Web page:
Thursday, January 31, 2013
A state senator wants voters to impose term limits on lawmakers in the statehouse.
While the youngest member of our state senate wants limits, a veteran political analyst says doing so could lead to bureaucrats running our local government.
"People understand that the president has term limits and the governor has term limits and they're okay with that," said Senator Jacob LaTurner.
He asks why do we not also have term limits on our state legislators.
"I think people are primarily focused on Congress having term limits,” LaTurner said. “But, I think, before that happens we're going to have to make our state an example."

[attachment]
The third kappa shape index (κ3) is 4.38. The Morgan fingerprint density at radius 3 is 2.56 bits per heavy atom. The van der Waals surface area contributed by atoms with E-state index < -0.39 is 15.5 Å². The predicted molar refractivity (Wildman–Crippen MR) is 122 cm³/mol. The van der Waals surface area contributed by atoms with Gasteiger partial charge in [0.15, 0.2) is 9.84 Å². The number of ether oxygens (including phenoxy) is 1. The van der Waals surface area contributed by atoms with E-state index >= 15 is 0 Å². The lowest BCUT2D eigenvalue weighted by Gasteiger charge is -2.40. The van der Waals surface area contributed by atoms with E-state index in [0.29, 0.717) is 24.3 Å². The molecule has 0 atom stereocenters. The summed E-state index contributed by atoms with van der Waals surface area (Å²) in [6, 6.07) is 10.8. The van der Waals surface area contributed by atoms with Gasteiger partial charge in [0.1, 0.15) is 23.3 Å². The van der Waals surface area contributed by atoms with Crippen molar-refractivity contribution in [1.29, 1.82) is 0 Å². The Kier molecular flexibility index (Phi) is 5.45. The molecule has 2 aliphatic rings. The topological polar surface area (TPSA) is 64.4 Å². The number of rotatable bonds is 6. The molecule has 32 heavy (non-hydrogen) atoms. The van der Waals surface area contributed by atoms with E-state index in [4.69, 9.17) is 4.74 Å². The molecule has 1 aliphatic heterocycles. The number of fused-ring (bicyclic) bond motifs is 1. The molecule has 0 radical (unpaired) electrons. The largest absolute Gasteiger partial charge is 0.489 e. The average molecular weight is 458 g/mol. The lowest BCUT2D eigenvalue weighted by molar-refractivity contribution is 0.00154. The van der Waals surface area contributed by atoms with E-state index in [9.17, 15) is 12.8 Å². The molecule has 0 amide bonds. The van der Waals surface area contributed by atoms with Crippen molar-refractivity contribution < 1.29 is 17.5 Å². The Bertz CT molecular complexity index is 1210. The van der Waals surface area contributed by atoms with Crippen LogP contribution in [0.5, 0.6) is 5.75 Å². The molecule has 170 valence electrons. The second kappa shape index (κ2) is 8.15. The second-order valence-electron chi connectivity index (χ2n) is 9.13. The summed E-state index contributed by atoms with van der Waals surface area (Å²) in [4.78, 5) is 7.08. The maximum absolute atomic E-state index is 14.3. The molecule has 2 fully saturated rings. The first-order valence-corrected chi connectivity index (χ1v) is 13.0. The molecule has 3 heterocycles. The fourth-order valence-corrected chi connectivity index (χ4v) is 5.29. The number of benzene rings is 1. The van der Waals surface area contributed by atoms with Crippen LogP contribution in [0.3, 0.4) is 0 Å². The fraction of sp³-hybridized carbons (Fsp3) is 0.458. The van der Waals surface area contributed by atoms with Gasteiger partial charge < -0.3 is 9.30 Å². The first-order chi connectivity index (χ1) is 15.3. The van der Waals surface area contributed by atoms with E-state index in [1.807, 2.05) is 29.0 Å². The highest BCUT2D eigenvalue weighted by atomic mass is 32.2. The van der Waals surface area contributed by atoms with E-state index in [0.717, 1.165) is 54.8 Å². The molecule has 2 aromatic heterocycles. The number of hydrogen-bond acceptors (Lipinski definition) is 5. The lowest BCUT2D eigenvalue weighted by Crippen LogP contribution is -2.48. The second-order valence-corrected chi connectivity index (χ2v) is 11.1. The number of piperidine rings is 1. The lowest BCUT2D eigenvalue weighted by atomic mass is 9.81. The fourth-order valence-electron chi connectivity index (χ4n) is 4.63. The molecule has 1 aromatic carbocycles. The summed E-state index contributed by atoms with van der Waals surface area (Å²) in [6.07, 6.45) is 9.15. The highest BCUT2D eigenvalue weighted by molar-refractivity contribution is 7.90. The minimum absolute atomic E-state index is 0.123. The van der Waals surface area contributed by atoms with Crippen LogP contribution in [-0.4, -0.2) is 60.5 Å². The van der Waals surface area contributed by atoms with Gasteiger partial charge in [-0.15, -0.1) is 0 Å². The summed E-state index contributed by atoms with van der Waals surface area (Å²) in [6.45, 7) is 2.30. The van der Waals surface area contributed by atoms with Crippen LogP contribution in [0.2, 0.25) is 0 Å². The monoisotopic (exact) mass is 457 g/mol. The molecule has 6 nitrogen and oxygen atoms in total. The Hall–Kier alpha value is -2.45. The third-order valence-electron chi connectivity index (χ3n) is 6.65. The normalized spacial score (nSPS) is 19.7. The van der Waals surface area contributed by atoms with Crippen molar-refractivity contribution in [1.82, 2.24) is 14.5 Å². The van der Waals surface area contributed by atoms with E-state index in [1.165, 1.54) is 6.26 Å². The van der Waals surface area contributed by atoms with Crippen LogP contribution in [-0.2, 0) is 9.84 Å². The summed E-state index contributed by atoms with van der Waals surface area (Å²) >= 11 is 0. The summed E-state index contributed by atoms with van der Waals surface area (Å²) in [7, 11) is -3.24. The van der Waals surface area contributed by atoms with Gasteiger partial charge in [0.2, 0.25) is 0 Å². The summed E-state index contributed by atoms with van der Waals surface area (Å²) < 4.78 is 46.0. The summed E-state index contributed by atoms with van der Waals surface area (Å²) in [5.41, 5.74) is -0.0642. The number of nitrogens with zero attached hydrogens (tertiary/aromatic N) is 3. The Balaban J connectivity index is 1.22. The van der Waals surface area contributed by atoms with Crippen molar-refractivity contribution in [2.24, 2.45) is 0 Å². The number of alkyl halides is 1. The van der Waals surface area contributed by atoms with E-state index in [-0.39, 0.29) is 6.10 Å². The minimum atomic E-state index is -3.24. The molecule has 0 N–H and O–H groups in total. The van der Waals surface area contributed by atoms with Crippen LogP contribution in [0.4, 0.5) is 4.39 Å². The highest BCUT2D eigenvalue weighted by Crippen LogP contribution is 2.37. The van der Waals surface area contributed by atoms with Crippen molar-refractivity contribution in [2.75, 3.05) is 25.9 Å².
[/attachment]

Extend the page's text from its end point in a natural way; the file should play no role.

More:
That’s why he’s trying to get lawmakers in Topeka to pass term limits that would keep house and senate members from serving more than eight years. Though he’s willing to support another senator’s compromise amendment of 12 years.
"In politics they see corruption,” LaTurner said. “They see favoritism. They see a lack of transparency."
So what could possibly be wrong with term limits? Wichita State University Political Science Professor Ken Ciboski, PhD says limiting terms in limiting voters’ choices.
"California had it for awhile,” he said. “It's been a disaster. It's been a disaster, because you don't have people around with memory."
He says without seasoned policy makers, the bureaucrats can wind up running the government, because inexperienced lawmakers won’t be around long enough to exercise oversight.
"What's the best way to have term limits? You vote them out of office," Ciboski said.
The legislature will have to approve the change by a two-thirds vote. The governor would then sign it, and we would vote on it.